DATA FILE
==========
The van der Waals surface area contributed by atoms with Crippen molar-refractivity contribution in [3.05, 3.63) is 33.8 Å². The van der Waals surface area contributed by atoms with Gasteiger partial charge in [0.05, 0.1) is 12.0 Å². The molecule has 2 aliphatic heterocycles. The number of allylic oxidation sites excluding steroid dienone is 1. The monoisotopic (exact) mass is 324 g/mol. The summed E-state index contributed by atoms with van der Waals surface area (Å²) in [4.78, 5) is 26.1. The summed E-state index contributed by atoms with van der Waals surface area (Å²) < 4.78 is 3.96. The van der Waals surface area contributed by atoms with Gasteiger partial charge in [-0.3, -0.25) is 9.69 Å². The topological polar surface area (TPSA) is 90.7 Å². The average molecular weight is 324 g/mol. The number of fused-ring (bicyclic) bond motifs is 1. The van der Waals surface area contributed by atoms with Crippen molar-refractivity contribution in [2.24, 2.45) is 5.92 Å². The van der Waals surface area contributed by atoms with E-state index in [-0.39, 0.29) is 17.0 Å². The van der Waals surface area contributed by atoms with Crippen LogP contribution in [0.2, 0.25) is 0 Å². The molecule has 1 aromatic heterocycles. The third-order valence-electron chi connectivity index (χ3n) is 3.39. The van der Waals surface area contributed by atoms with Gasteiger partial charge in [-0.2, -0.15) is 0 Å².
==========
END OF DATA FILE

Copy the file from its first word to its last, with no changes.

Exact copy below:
The van der Waals surface area contributed by atoms with Crippen molar-refractivity contribution in [3.05, 3.63) is 33.8 Å². The van der Waals surface area contributed by atoms with Gasteiger partial charge in [0.05, 0.1) is 12.0 Å². The molecule has 2 aliphatic heterocycles. The number of allylic oxidation sites excluding steroid dienone is 1. The monoisotopic (exact) mass is 324 g/mol. The summed E-state index contributed by atoms with van der Waals surface area (Å²) in [4.78, 5) is 26.1. The summed E-state index contributed by atoms with van der Waals surface area (Å²) < 4.78 is 3.96. The van der Waals surface area contributed by atoms with Gasteiger partial charge in [-0.3, -0.25) is 9.69 Å². The topological polar surface area (TPSA) is 90.7 Å². The average molecular weight is 324 g/mol. The number of fused-ring (bicyclic) bond motifs is 1. The van der Waals surface area contributed by atoms with Crippen molar-refractivity contribution in [2.24, 2.45) is 5.92 Å². The van der Waals surface area contributed by atoms with E-state index in [-0.39, 0.29) is 17.0 Å². The van der Waals surface area contributed by atoms with Crippen LogP contribution in [0.2, 0.25) is 0 Å². The molecule has 1 aromatic heterocycles. The third-order valence-electron chi connectivity index (χ3n) is 3.39. The van der Waals surface area contributed by atoms with Gasteiger partial charge in [-0.2, -0.15) is 0 Å².